Depression and Weight Issues Have you been diagnosed with depression, are possibly on depression medication, and find it affects your weight loss efforts? Post here for support!

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Old 12-27-2010, 01:34 AM   #1  
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Default Depression Sucks- just need a supportive push.

I know this post looks huge, but it isn't all that big and it would make me extra happy if you'd read it and talk to me. <3

My entire life consists of keeping up a happy demeanor for everyone around me- that's what everyone knows me for- my smiling. So, as this is the case, it makes it impossible to find someone to talk about my problems (and even if I had someone to talk to about it, I cannot find the courage to do so.)

That is why I have come here, seeking support from you all- someone who understands and can tell me it will eventually look up.

Now, if you have the time, maybe sit a minute and talk with me?

I'm nineteen, and have been overweight my entire life... it runs in the family. Luckily so does being tall, so at a current weight of 315 lbs., my 5'11" frame helps distribute it a little more evenly. But, tall or not, I am still large and it has never changed, no matter how hard I tried. I was diagnosed a year ago with Type One Diabetes, and with that under control mostly now, I've lost around 25 lbs. without trying (though now I've started to regain, which doesn't help my attitude towards this in any way.)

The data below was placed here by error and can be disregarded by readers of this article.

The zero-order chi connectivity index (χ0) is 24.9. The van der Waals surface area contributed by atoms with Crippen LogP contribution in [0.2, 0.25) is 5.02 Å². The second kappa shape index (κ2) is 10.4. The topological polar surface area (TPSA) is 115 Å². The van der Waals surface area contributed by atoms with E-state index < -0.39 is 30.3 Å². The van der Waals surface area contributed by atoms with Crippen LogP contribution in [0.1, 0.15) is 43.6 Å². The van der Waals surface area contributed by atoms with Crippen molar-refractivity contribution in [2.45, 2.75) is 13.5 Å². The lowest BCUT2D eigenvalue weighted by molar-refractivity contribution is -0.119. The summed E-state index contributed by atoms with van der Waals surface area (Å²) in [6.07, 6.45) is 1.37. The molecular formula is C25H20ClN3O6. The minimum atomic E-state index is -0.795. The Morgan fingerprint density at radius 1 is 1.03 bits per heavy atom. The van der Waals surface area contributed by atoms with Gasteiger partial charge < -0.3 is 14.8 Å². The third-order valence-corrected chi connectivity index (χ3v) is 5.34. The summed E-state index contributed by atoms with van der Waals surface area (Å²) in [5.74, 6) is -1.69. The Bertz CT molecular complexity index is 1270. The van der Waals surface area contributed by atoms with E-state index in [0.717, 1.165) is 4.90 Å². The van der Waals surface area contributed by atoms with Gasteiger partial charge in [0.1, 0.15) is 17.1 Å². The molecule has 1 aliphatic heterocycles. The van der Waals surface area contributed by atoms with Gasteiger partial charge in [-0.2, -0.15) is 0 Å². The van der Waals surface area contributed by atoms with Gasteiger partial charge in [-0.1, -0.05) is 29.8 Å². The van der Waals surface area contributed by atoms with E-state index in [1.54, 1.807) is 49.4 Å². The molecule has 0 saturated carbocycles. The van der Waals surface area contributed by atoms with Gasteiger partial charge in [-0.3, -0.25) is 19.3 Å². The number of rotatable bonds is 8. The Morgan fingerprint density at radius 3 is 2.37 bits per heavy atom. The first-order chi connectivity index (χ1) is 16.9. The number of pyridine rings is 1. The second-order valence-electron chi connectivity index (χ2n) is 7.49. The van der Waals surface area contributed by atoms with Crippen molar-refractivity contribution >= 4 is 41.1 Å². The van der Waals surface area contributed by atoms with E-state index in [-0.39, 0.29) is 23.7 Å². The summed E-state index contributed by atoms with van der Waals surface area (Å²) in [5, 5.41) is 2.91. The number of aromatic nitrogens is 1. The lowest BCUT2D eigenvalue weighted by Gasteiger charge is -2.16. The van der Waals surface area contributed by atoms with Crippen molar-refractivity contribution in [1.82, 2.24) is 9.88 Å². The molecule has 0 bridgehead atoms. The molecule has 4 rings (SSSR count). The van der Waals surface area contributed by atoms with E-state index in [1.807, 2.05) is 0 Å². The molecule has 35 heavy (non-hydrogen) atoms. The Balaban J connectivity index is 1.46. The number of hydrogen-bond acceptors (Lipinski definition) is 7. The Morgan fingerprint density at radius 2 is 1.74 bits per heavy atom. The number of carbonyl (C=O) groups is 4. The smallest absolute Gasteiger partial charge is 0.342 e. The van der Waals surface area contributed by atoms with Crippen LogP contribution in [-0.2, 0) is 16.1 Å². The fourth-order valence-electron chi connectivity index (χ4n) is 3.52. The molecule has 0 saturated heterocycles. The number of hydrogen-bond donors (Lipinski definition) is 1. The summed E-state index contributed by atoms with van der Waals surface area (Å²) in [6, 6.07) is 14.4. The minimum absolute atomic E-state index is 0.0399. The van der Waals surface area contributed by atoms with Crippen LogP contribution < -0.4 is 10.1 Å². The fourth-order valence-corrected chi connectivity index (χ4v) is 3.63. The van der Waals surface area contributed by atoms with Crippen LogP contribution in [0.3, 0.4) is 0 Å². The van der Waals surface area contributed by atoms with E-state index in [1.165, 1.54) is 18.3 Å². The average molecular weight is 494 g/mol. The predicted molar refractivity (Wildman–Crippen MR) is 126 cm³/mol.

The reason this is in the Depression forum is the fact that I do indeed suffer from depression. It, too, runs in the family, seriously. (If you don't believe me, consider this: my father has severe depression- inherited from his mother. When he was 17, he walked in on his mother committing suicide because of her depression, and her mother suffered severely as well. Tell me that depression doesn't stay in the family.) I also suffer from OCD and anxiety.

My depression keeps me from getting on the right track to lose any weight. I don't want to blame it on a condition but I know that it keeps me from doing many, many things- not just getting off of my butt to work out. I know that I have a lot of weight to lose, too.

Here is my problem- I am too terrified to go to a doctor to see what I can do about either of those things. I feel like the whole world thinks they're depressed; I have this fear of being thought of by anyone as just another one of those people, or another teenager begging for attention. Even if I were to go talk to someone about it, I am like, programmed to smile and pretend that nothing is wrong as soon as I meet somebody, in an attempt to seem the opposite of what I am scared to be seen as, I suppose.